Dog owners are being reminded to keep their pets under control following a number of incidents of sheep worrying across the county.
There have been reports from farmers of incidents in Cleeve Hill, Stroud and Bream over the past few days.
Allowing a dog to worry or attack livestock is a criminal offence under the Dogs (Protection of Livestock) Act 1953.
Officers from Tewkesbury Neighbourhood and Rural Crime Team are increasing patrols on Cleeve Hill following a sheep worrying incident on Monday 28 December.
The Cleeve Common Rangers and Police have now put up sheep worrying signs on the common, in an attempt to encourage people to walk their dogs on a lead.
Police are also investigating an incident in Claypitts, near Stroud, on Wednesday 30 December, when pregnant ewes were chased by a loose dog.
In the most recent incident, a collie was seen attacking sheep in Bream on Sunday 3 January.
Sheep represent a farmer’s income and are often worth a substantial sum. If they are attacked or killed, the loss that farmers face can leave them substantially out of pocket.
Sheep worrying can include dogs attacking animals physically, running after them or chasing the sheep around, especially when they are carrying lambs or there are young lambs within the flock. Dog faeces left on grazing land may also carry disease that can kill sheep and affect unborn lambs.
Offences relating to dogs are taken seriously by Gloucestershire Constabulary. Sheep worrying is a criminal offence and owners who allow their dog to carry out this activity could face a large fine or imprisonment.
Police can seize and detain a dog where an officer has a reasonable cause to believe that the dog has been worrying livestock on agricultural land; and no person is present who admits to being the owner of the dog. It can ultimately lead to a dog being put down.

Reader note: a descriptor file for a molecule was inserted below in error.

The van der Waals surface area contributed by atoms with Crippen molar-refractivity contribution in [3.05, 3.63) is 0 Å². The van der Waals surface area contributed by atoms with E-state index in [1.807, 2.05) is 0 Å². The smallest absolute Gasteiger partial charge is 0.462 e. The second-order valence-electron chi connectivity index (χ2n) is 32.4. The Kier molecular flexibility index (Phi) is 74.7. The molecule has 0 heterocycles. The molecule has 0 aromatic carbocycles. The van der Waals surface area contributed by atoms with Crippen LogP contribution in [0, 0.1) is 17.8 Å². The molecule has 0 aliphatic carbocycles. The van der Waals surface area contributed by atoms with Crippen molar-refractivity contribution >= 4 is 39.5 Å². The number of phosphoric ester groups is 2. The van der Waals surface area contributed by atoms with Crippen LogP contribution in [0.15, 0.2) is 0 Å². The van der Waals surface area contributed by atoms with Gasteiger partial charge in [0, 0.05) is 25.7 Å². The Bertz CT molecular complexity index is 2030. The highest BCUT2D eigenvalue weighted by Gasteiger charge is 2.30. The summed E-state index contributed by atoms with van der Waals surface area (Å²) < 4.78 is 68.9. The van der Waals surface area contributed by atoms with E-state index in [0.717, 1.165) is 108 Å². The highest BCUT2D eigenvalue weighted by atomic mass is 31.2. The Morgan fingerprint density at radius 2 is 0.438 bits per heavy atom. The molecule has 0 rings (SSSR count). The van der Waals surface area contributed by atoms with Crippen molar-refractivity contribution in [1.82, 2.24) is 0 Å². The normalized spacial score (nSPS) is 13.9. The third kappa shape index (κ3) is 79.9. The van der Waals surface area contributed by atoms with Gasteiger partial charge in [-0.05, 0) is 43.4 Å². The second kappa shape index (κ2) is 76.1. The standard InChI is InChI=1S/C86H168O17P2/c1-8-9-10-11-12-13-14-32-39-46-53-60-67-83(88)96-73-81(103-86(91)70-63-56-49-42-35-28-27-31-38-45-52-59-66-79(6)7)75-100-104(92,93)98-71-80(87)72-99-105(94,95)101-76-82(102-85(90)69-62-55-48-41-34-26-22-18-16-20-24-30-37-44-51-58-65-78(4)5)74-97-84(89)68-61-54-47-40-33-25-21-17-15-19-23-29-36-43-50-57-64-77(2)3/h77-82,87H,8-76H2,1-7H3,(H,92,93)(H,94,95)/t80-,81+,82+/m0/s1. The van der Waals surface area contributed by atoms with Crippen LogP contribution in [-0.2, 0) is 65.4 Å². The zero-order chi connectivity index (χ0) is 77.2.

Ultimately a landowner by law, and as a last resort for protecting their livestock, is able to shoot a dog which they believe is worrying sheep. However, nobody wants to see this outcome.
Anyone who witnesses an incident of sheep worrying livestock or who has information relating to dogs being dangerously out of control is urged to contact police on 101 or contact Crimestoppers anonymously on 0800 555 111 immediately.
Advice for dog owners
When walking dogs in rural areas, dog owners are advised about the following:
Always ensure your dog is under control in an area where there are livestock or wild animals.
Be particularly vigilant during lambing season and always keep dogs on a lead during this time.
If your dog is not good with other animals or people, avoid letting them off their lead when others are around.
Don't allow people who may not be confident in doing so or have full control over the animal to walk your dog.
Remember where there may be no livestock in a field one day, the same location could be full of animals the next.
Ultimately a landowner by law, and as a last resort for protecting their livestock, is able to shoot a dog which they believe is worrying sheep. Police must be notified within 48 hours if this course of action is taken.